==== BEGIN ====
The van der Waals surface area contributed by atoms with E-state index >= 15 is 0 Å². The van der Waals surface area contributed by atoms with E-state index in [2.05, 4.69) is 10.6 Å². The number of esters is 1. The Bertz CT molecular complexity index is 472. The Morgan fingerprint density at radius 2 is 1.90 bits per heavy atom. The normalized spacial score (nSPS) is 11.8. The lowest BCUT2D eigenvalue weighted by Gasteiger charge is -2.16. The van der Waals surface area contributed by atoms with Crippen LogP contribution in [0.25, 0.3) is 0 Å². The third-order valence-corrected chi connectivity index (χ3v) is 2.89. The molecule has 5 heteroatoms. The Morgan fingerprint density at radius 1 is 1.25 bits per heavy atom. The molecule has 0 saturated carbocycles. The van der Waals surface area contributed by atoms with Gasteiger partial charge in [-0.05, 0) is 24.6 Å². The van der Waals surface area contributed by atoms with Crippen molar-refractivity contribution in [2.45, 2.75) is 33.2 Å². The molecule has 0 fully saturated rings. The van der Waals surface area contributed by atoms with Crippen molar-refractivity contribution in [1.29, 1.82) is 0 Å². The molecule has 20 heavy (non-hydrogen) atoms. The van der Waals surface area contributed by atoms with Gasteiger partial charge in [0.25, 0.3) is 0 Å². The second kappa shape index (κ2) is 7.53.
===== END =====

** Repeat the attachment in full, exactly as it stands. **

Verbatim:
The van der Waals surface area contributed by atoms with E-state index >= 15 is 0 Å². The van der Waals surface area contributed by atoms with E-state index in [2.05, 4.69) is 10.6 Å². The number of esters is 1. The Bertz CT molecular complexity index is 472. The Morgan fingerprint density at radius 2 is 1.90 bits per heavy atom. The normalized spacial score (nSPS) is 11.8. The lowest BCUT2D eigenvalue weighted by Gasteiger charge is -2.16. The van der Waals surface area contributed by atoms with Crippen LogP contribution in [0.25, 0.3) is 0 Å². The third-order valence-corrected chi connectivity index (χ3v) is 2.89. The molecule has 5 heteroatoms. The Morgan fingerprint density at radius 1 is 1.25 bits per heavy atom. The molecule has 0 saturated carbocycles. The van der Waals surface area contributed by atoms with Gasteiger partial charge in [-0.05, 0) is 24.6 Å². The van der Waals surface area contributed by atoms with Crippen molar-refractivity contribution in [2.45, 2.75) is 33.2 Å². The molecule has 0 fully saturated rings. The van der Waals surface area contributed by atoms with Crippen molar-refractivity contribution in [1.29, 1.82) is 0 Å². The molecule has 20 heavy (non-hydrogen) atoms. The van der Waals surface area contributed by atoms with Gasteiger partial charge in [0.25, 0.3) is 0 Å². The second kappa shape index (κ2) is 7.53.